Some Swedish use rural dialects, while some attempts to mix Swedish and American
in order to blend in American culture but still preserving its own language. However,
the users of Swedish Americans are seen as jokes, by both American people and
Sweden people and they are categorized as lower class people. Therefore, some of
the elite Swedish choose to teach people to use Standard Swedish in order to
preserve their language in English speaking country, despite the fact that its use
signals class prejudice back in Sweden. However, their attempt has met its failure as
most Sweden people finally shift to English.
Another preservation attempt is also done by the Lithuanians in Daiva
Markelis chapter who use both Lithuanian and English. Of course, they use English
mostly at work because they work in a polyglot neighborhood which lets them to
work with other immigrants from Russia, Mexico, and South Africa. However, the
Lithuanians still try to maintain the use of Lithuanian language by providing some
schools which use both Lithuanian and English not only in its delivery, but also in its
grammar, reading, and history lessons which also include Lithuanian language and
culture.
On the other hand, John S. Roshenows chapter develops historical
perspective on how ethnicity and language use in Chicago neighborhoods is also
influenced by the change in the homeland. It occurred to Chinese immigrants who

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settled in Chinatown, Chicago. At first, they migrated to Chicago because of an
economic meltdown in China. However, the natives response was bad, so they were
forced to limit their use of Chinese, which was only in Chinatown. So, they had to
learn English in order to communicate outside the Chinatown. However, today,
Chinese has been widely use all over Chicago, as in the rest of the worlds Chinese
communities due to Chinese diaspora, the term which defines that Chinese are no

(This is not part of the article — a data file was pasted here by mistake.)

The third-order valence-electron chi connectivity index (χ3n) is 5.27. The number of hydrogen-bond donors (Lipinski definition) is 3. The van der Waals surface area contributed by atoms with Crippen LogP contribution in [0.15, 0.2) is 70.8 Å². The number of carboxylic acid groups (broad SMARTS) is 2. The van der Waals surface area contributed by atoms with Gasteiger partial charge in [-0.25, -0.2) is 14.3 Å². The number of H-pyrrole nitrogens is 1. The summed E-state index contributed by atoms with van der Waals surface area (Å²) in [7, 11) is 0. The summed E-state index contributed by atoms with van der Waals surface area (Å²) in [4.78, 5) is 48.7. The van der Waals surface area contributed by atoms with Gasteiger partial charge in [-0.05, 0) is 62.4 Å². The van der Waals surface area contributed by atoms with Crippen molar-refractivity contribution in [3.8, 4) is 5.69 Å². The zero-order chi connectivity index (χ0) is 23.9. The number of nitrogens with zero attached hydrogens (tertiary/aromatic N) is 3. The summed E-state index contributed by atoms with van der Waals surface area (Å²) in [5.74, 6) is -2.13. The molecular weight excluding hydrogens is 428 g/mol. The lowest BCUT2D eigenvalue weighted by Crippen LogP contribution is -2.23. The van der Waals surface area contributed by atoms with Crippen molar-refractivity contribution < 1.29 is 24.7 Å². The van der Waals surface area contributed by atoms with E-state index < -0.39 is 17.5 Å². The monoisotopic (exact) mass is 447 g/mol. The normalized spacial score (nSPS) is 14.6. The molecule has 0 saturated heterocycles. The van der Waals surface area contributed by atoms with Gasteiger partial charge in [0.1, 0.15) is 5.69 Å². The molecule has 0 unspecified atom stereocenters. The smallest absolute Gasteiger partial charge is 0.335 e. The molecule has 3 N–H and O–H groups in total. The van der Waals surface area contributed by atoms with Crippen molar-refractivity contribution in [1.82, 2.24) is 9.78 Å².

longer linguistically and culturally isolated from ongoing participation in mainstream
Chinese culture.
In Illinois, English and non-English speakers are blended in one
neighborhoods. Therefore, Illinois has become a multilingual state with a language
policy to rule the use of non-English languages. In that policy, the non-English
languages can be used in private schools, media (press, newspapers, radio, and
television), religious worship, private commerce, and obviously, in daily
conversations. Meanwhile, English (American English) has consistently been
dominant in Illinois so that it becomes the prime language of schools and
governmental institutions. Today, English has become the official language of the
states. Though, it does not mean that the role of non-English language is unsecured,
because they are spread in certain areas in Illinois.
Hard effort to survive the bilingual and bicultural surrounding is also seen in
the chapter by Sharon Raldroff. This chapter talks about Arabics activites at work. In
this chapter, it is seen that the Arabic accountants do not have much problem
blending in with the native people, as they have a business providing bookkeeping,
pay-roll record keeping, and financial, sales, and income tax reporting. However, the
work is not simply to file tax returns, but also to be a language mediator: to mediate
between their clients who are mostly Arabic with government agencies at the federal,
state, and local levels. In short, they need to be expert in using both Arabic and
English, and understand both U.S. culture and Arab culture. However, there are
many problems faced by these Arabic accountants in transliterating written Arabic
which only use diacritics to indicate vowels into English. Also, the difference in
writing system creates another problem, which is found in the spelling of Arabic
names translated into English. Because the role of these Arabic accountants is as
language mediator, it is important to note that any speech community needs to have
competence not only in being bilingual, but also bicultural.
Chicago is now a multicultural city with bigger acceptance to outsiders.
However, it was not back then. This can be found within Afro-American immigrant
communities. Some chapters are talking about these, such as Marcyliena Morgans
Signifying Laughter and the Subtleties of Loud-Talking: Memory and Meaning in
African American Womens Discourse and Grace E. Cho and Peggy J. Millers
Personal Storytelling: Working-Class and Middle-Class Mothers in Comparative
Perspective. Before discussing the chapter, one should know the interesting fact
about Chicago. It was founded by a Black man named Jean Baptiste de Sable
(DuSable). Most Black people know this story, but it did not prevent them from

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racism. Famously known as Black Exodus or Great Migration, Chicagos Black
population from South to North U.S. was through slavery, caused by the social,